On The Range is a weekly exploration of the history and lore of Texas menu items.
Take a couple slices of meat and stuff them into my flour tortilla, along with some handy rice, beans, salsa and, finally, jalapenos. We know the last ingredient colloquially as a pepper, yet pepper is also the name of the black stuff that sits in a shaker located next door to salt on the restaurant or dining room table. What gives?
Well, as with so many things in the New World, it seems we have Columbus to thank for our peppery conundrum. According to Stephan Pyles, the word pepper in reference to chiles is a misnomer that originated when Columbus was searching for a westward route to the Spice Islands in the East Indies in an attempt to find a source for the highly valued black pepper.
In his book New Tastes From Texas, Pyles continues:
"Instead, he landed in the West Indies and discovered a plant bearing small red berries that resembled unripe black pepper berries. Columbus called these 'peppers.' He had actually encountered a type of chile that, like all others, is native to the New World. 'Peppers' were brought back to Europe, and the botanically incorrect name has stuck ever since. Just remember, a pepper is a spice, a chile is a fruit."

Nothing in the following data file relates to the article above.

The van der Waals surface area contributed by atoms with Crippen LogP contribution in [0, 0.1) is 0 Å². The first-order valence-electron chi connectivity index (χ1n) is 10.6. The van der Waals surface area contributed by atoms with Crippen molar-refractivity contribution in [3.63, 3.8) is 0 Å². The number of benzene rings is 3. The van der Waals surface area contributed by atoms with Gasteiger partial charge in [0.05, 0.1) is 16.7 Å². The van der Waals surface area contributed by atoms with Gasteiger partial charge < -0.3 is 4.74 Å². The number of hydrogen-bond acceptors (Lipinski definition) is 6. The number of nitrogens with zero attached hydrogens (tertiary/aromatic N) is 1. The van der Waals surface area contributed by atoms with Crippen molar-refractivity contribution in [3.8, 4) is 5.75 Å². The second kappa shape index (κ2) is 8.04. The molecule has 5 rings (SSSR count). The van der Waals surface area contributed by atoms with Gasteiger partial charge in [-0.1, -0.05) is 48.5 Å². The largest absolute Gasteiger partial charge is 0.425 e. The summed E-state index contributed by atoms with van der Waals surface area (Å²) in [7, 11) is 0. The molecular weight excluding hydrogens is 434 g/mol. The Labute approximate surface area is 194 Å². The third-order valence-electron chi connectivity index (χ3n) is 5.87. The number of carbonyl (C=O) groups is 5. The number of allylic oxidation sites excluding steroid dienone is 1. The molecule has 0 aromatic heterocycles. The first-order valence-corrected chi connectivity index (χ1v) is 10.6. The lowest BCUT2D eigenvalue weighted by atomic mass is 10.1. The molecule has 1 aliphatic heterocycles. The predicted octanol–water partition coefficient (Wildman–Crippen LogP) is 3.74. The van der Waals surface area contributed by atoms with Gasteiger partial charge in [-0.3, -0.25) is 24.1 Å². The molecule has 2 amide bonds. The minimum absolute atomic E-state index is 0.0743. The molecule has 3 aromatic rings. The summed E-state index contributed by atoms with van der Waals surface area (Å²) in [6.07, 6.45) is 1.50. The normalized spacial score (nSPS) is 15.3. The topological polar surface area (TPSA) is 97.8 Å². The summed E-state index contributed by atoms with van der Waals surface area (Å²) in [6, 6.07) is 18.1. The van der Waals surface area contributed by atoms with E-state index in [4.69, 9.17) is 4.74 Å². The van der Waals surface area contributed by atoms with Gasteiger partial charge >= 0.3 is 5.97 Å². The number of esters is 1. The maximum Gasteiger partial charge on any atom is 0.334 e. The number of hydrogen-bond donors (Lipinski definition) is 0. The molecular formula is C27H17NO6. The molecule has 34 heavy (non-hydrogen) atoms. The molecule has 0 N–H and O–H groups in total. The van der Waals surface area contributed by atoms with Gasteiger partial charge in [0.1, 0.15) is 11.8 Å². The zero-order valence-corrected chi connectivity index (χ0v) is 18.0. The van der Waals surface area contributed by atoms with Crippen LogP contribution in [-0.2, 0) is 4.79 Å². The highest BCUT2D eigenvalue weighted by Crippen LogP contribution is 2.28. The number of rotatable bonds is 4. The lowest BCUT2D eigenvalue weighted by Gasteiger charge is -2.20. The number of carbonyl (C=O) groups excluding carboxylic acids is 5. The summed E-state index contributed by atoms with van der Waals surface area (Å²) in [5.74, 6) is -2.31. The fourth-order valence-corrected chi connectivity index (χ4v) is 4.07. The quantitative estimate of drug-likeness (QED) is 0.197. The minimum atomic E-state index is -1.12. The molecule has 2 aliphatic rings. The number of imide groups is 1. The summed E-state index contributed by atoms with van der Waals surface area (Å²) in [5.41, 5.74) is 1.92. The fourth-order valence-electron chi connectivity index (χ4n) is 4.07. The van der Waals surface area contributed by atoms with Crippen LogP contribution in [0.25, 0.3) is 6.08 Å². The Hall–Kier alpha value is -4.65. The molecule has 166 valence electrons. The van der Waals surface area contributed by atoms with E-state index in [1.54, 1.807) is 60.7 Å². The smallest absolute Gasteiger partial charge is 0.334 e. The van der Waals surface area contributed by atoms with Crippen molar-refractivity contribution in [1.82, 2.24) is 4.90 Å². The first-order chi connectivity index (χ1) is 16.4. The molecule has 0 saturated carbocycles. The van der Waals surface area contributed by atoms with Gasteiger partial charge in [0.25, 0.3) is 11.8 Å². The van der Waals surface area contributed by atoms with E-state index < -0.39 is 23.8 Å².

Writing in her books The Art of Mexican Cooking and The Cuisines of Mexico, Diana Kennedy notes that the chile jalapeno was so named "because of its popularity in the ancient markets of Jalapa, now the capital of Veracruz State." She adds that "curiously enough, the spelling chilli has persisted in India since the Portuguese took them there in the Sixteenth Century."
For the record, the word chile comes from the Nahuatl, the most common language spoken by the Precolumbian residents of the future United Mexican States.
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Why do we eat hot peppers, anyway? In her book The Latin American Kitchen, Elisabeth Luard offers a chemical explanation: "The chile's heat, the peppery element, triggers the production of endorphins, excitement-inducing chemicals manufactured by racing drivers and mountaineers in search of danger."
The ubiquitous nature of jalapenos can also be explained by the fact that, as peppers go, they are surprisingly mild, clocking in at a relatively gentle 2000 to 8000 Scoville units, well down the scale from the more exciting and dangerous habanero (100K to 350K units), to say nothing of the Jamaican hot peppers, which register a similarly sweltering score. Thus, jalapenos have become a staple in every Tex-Mex joint and are also encountered in every bar in town that serves food, whether upscale or dive.
Certainly, they can be encountered at Dos Rios Tex-Mex Grill in Richardson, where you may be waited on by the ever-smiling genial owner himself. Dos Rios sports a lengthy menu including the Asada Lunch, a medium-prepared cut of beef served with the usual rice, beans, and flour tortillas. Ask for a side of jalapenos, and you're all set for some mountaineering, race car driving excitement.
Or maybe that's an overstatement.